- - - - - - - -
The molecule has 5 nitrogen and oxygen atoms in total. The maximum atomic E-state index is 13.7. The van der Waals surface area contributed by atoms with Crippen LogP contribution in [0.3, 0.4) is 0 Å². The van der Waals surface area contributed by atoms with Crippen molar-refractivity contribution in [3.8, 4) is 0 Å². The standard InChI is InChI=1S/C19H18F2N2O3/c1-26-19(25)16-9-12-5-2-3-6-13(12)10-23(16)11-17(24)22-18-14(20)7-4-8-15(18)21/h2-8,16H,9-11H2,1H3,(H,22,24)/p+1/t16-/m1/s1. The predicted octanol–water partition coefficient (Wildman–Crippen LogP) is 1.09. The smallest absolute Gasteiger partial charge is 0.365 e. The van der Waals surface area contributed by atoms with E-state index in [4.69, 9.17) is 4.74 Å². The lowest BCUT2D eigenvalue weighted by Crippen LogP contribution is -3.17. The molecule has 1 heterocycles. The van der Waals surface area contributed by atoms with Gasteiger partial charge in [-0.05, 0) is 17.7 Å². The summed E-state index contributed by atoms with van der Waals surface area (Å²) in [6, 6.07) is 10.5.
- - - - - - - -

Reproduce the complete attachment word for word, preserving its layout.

The molecule has 5 nitrogen and oxygen atoms in total. The maximum atomic E-state index is 13.7. The van der Waals surface area contributed by atoms with Crippen LogP contribution in [0.3, 0.4) is 0 Å². The van der Waals surface area contributed by atoms with Crippen molar-refractivity contribution in [3.8, 4) is 0 Å². The standard InChI is InChI=1S/C19H18F2N2O3/c1-26-19(25)16-9-12-5-2-3-6-13(12)10-23(16)11-17(24)22-18-14(20)7-4-8-15(18)21/h2-8,16H,9-11H2,1H3,(H,22,24)/p+1/t16-/m1/s1. The predicted octanol–water partition coefficient (Wildman–Crippen LogP) is 1.09. The smallest absolute Gasteiger partial charge is 0.365 e. The van der Waals surface area contributed by atoms with E-state index in [4.69, 9.17) is 4.74 Å². The lowest BCUT2D eigenvalue weighted by Crippen LogP contribution is -3.17. The molecule has 1 heterocycles. The van der Waals surface area contributed by atoms with Gasteiger partial charge in [-0.05, 0) is 17.7 Å². The summed E-state index contributed by atoms with van der Waals surface area (Å²) in [6, 6.07) is 10.5.